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Ierissos PDF Print E-mail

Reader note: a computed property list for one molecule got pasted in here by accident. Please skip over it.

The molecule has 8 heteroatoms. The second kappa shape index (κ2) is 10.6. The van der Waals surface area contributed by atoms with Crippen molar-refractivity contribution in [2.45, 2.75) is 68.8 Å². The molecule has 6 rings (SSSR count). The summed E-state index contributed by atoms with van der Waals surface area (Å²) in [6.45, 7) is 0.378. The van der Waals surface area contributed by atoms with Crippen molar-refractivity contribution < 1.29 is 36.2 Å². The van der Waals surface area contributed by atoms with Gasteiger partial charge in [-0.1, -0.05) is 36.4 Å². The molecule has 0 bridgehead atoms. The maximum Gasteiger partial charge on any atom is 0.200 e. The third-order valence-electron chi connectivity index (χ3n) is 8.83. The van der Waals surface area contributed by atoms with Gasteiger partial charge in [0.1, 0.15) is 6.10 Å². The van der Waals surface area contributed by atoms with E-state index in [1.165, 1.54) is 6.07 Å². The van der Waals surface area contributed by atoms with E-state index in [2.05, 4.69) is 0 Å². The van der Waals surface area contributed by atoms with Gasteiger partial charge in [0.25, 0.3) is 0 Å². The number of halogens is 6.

Its distance from Thessaloniki is 132 km. and from Polygiros 80 km. (through Arnea and Stagira). Ierissos is inhabited continually from prehistoric times. In the midst of the 7th century b.C. settlers from Andros came to reside. During ancient times existed the following tradition for the colonization of Acanthus, as the city was then called: they arrived to the shore at the same time settlers from Andros and Halkida. The residents of Acanthus seeing the crowed of settlers became frightened and so left the city. The settlers sent an explorer each to be informed of the situation, as they approached the city and realized there were no residents ran to be the first to take over the land each for their fellow countryman. Halkideas was the fastest but Andrios, seeing he was loosing, stopped and threw his spear on the walls gate, before his opponent arrived. A court case followed, which was won by the Andrii, because as they protested, took over the city first by the skin of their nose. The name of the ancient city is due to the many thorns in the area or to the thorny fortification. During the Persian wars the Acanthi helped willingly for the digging of the canal for Xerxes, they welcomed the Persians officially and were rewarded with rich gifts by Xerxes. They declared Artahei a hero, relative of Xerxes, who died in the area, and willingly took place with the expedition against Greece. After the Persian wars Acanthus became a member of the Athenian Alliance. In 424 b.C., after a short siege and threat that the production from the vineyards would be destroyed, Acanthus joined the Spartans. During the establishment of the public Halkideon, the Acanthi refused to take place. In their decision it seems played an important role the old argument Andrion and Halkideon. Because the Halkidis threatened to take over the city with violence the Acanthi asked for help from the Spartans and in 382 b.C. the Spartans helped by Acanthus, took over Olynthos and destroyed, temporarily the public. In 168 b.C. the Romans took over and burnt the city. Little later Roman legion veterans established themselves. One opinion is that during the years of Christ, Acanthus became Latinate due to the many new colonies. That is when the renaming of the city started, with its name translated in Latin: Acanthus-Ericius-Ierissos. During Byzantine years Erissos was a bishop

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